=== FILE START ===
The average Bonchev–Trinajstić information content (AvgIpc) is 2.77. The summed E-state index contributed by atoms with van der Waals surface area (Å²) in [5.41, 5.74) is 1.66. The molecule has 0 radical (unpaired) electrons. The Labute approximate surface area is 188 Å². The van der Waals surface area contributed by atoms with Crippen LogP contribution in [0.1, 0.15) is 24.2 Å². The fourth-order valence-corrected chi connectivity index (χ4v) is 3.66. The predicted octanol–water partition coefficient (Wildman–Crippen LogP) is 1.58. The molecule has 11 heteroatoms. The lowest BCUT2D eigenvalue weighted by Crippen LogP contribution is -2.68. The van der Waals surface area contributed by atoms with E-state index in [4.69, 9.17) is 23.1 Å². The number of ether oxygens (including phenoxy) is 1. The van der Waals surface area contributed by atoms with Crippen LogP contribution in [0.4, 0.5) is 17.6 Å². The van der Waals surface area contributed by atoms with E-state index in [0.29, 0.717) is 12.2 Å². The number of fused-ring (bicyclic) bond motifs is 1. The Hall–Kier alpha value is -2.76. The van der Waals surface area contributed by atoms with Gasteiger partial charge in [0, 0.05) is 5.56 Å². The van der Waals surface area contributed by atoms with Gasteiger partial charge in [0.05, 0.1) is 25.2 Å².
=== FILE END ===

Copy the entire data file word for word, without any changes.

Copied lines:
The average Bonchev–Trinajstić information content (AvgIpc) is 2.77. The summed E-state index contributed by atoms with van der Waals surface area (Å²) in [5.41, 5.74) is 1.66. The molecule has 0 radical (unpaired) electrons. The Labute approximate surface area is 188 Å². The van der Waals surface area contributed by atoms with Crippen LogP contribution in [0.1, 0.15) is 24.2 Å². The fourth-order valence-corrected chi connectivity index (χ4v) is 3.66. The predicted octanol–water partition coefficient (Wildman–Crippen LogP) is 1.58. The molecule has 11 heteroatoms. The lowest BCUT2D eigenvalue weighted by Crippen LogP contribution is -2.68. The van der Waals surface area contributed by atoms with E-state index in [4.69, 9.17) is 23.1 Å². The number of ether oxygens (including phenoxy) is 1. The van der Waals surface area contributed by atoms with Crippen LogP contribution in [0.4, 0.5) is 17.6 Å². The van der Waals surface area contributed by atoms with E-state index in [0.29, 0.717) is 12.2 Å². The number of fused-ring (bicyclic) bond motifs is 1. The Hall–Kier alpha value is -2.76. The van der Waals surface area contributed by atoms with Gasteiger partial charge in [0, 0.05) is 5.56 Å². The van der Waals surface area contributed by atoms with Gasteiger partial charge in [0.05, 0.1) is 25.2 Å².